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In this experiment, I am going to determine the effect of different concentration of caffeine on the heart rate of Daphnia. Daphnia is assumed as the substitute of human being in this experiment to investigate the effect of chemicals on the heart beat of living organisms. Heart beat is the frequency of heart contraction in one complete cardiac cycle. The average heart rate of human is 72 beats per minute.  However, some changes that occur in the body system such as stress, an increase in body temperature or consumption of some chemicals may alter the heart rate. The consumption of caffeine is believed to increase the heart rate as well, and thus this experiment is carried out to test its validity.
Caffeine, 1,3,7-trimethylxanthine with its molecular formula of C8H10N4O2 occurs naturally as a white crystalline powder that tastes very bitter. It portrays a unique characteristic in which it is soluble in both water and oil. Generally, caffeine is extracted from beans, leaves and fruits of some plants. The few commonly known sources of caffeine are coffee beans, tea leaves and cocoa beans. In the perspective of science, caffeine is classified as one of the foods or recreational drugs. However, its effects are milder than other drugs such as amphetamines, cocaine and heroin. Therefore, it is made as popular beverages all around the world such as coffee, tea, soft drinks and energy drinks. In addition to those, we can even find caffeine in some chocolate bar and diet pills. Nevertheless, caffeine in its pure form can also be obtained in powders, caplets or tablets. Its popularity is further proven by an estimation of global consumption of caffeine at 120,000 tonnes per year. The recommended consumption for an average adult is less than 300mg of caffeine per day.
Figure : Structural formula of caffeine, C8H10N4O2
How can caffeine affect us? Through various beverages that contained caffeine, this chemicals can be absorbed into our body through stomach and small intestine. It is metabolised in the liver to produce paraxanthine, theobromine, and theophylline which is then distributed to all tissues of the body. Although caffeine is not stored in the body, the effect of caffeine can be felt for up to 6 hours. Caffeine, as psychological or metabolic stimulant drugs can give impact to our body system particularly to our central nervous system. Recreationally, the main function of caffeine is undeniably its ability to increase alertness and wakefulness which makes it a popular source among students and workers to stay awake. Meanwhile, caffeine provides an increased focus and better general body coordination as well. Besides, caffeine also possesses medicinal use in preparing aspirin (a pain killer). However, caffeine consumption can lead to addiction.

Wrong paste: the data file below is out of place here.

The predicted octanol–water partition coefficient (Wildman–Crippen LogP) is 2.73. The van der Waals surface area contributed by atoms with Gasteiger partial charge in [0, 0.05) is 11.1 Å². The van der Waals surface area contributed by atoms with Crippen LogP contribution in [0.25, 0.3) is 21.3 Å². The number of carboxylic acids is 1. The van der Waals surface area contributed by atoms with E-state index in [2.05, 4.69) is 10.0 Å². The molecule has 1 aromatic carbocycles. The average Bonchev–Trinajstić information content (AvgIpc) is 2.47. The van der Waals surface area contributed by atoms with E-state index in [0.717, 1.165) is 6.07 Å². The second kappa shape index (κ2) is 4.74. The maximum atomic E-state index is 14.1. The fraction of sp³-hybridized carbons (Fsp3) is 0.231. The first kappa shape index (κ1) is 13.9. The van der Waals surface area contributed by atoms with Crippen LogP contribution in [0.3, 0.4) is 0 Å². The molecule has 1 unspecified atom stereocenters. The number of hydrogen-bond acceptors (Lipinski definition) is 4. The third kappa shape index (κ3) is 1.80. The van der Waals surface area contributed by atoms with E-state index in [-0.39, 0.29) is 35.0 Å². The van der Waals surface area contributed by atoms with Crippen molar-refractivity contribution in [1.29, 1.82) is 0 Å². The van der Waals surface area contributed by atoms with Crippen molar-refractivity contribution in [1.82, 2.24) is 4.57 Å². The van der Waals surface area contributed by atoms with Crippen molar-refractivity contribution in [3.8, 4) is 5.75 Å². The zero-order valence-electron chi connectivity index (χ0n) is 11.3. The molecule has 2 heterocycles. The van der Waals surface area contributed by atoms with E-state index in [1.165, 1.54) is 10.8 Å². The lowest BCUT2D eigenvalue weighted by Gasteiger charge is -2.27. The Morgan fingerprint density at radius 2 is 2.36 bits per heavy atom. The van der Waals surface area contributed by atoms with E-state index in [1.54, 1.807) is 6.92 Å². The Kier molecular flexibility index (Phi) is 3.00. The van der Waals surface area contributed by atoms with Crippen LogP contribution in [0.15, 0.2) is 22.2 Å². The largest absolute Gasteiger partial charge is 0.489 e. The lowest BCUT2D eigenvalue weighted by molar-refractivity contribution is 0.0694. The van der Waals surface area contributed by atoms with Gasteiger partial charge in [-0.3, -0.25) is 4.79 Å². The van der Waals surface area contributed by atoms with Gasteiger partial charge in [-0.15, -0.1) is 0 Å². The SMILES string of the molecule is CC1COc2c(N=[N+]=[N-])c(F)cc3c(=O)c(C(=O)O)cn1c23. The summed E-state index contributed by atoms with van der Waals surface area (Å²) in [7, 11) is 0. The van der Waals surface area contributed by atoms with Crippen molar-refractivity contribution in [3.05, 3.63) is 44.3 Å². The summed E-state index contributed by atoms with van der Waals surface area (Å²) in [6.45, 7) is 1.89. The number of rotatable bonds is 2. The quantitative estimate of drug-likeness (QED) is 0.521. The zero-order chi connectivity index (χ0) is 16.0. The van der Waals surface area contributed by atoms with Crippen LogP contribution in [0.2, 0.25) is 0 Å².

In this context, caffeine can increase the heart beats of many organisms. Caffeine binds to receptors on the surface of heart muscle cells which leads to an increase in the level of cAMP inside the cells which then increases the heart rate. This creates an overall effect to increase the rate of glycolysis and the amount of ATP available for muscle contraction and relaxation. In addition, one of the products from the metabolism of caffeine – Theophylline acts as a chronotrope and inotrope that increases heart rate and efficiency.